While working on garbled JN-25 coded messages at Fleet Radio Unit Melbourne (FRUMEL), YN2 William H. Trimblay recognized the code group “ATTACK AF.”

FRUMEL immediately forwarded the discovery to Station HYPO in Hawaii and OP-20G in Washington DC.  The United States was now aware of the first part of Admiral Isoroku Yamomoto’s Battle Plan in the Pacific.  The BIG question, however, was where and when will the attack take place!

The attack location and time were confirmed when the American base at Midway Island sent out a false message, deliberately using a low-grade encryption system, stating  U.S. forces were short of fresh water and to send a water barge.  As planned, the Japanese intercepted the message and reported to their chain of command that “AF” was short of fresh water.  Navy radio intercept operators intercepted and broke the Japanese message, confirming Midway Island was the location of the attack.

The cryptanalysts at Station Hypo Hawaii were also able to give the date of the attack (June 4 or 5) and provide the order of battle of the Imperial Japanese Navy.

Shortly before YN2 Tremblay’s discovery of AF, he along with 17 other cryptologists stationed at Corregidor, Philippines were evacuated onboard USS Permit (SS 178) on March 16, 1942, arriving in Melbourne, Australia on April 19.  This was the second group to evacuate due to the Japanese landing on Bataan.  The first and third group was evacuated by the USS Seadragon (SS 194). All three groups relocated to Melbourne and remained there for the remainder of the war intercepting IJN communications and reporting on their operations and movements throughout the Pacific.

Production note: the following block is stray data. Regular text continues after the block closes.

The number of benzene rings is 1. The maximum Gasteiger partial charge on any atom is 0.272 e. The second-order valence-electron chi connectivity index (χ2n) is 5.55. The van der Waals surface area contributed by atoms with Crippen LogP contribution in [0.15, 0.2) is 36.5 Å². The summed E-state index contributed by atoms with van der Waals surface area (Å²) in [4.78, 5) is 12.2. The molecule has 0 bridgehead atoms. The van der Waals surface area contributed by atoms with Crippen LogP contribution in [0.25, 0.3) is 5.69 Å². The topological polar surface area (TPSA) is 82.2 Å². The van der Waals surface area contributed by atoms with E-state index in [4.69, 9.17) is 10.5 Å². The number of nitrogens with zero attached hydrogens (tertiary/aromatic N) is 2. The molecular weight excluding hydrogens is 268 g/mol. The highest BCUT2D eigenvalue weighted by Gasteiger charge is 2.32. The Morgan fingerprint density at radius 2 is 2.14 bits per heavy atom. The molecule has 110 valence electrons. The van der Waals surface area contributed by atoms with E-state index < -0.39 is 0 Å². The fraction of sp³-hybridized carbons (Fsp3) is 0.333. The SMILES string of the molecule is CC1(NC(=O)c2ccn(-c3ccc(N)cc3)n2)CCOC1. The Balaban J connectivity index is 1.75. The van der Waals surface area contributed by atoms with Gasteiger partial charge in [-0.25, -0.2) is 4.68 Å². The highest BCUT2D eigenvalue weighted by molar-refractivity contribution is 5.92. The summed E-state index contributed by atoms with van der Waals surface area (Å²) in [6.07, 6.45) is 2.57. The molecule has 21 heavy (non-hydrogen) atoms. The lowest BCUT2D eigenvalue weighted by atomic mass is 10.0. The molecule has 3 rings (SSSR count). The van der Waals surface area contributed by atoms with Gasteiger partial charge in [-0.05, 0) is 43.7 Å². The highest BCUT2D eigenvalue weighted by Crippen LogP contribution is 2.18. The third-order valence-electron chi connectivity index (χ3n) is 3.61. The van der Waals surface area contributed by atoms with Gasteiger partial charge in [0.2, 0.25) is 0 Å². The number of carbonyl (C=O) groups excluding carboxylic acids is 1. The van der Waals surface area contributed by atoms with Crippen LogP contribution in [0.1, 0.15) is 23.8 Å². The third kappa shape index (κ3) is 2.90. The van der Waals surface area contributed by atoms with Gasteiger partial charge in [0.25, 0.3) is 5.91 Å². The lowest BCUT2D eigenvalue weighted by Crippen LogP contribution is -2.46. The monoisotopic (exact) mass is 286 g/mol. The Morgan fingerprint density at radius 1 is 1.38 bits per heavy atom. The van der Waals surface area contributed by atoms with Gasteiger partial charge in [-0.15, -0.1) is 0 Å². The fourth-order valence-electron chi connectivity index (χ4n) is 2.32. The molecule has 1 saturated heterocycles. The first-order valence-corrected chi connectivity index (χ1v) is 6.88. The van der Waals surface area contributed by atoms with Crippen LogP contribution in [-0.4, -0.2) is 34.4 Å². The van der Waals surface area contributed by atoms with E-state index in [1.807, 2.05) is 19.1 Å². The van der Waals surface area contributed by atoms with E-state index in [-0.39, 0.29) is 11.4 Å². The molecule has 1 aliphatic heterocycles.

YN2 Tremblay served in the Navy from 1939 to 1966, retiring as a lieutenant.  He died on March 10, 2002. The significance of YN2 Tremblay’s discovery cannot be overstated!

P.S. Prior to and during the war, selected Yeomen (YN) and Radiomen (RM) specialized in radio intelligence.  Although they did an incredible job supporting the war,  these Sailors found it difficult advance to the next paygrade because they were working out of rate.  The Yeomen performed cryptanalysis duties, running the IBM tabulating machines, while Radiomen were intercept operators, intercepting IJN communications.  This was the primary reason for the establishment of the Communications Technician (CT) ratings in 1948.

Source: Command Display, Corry Station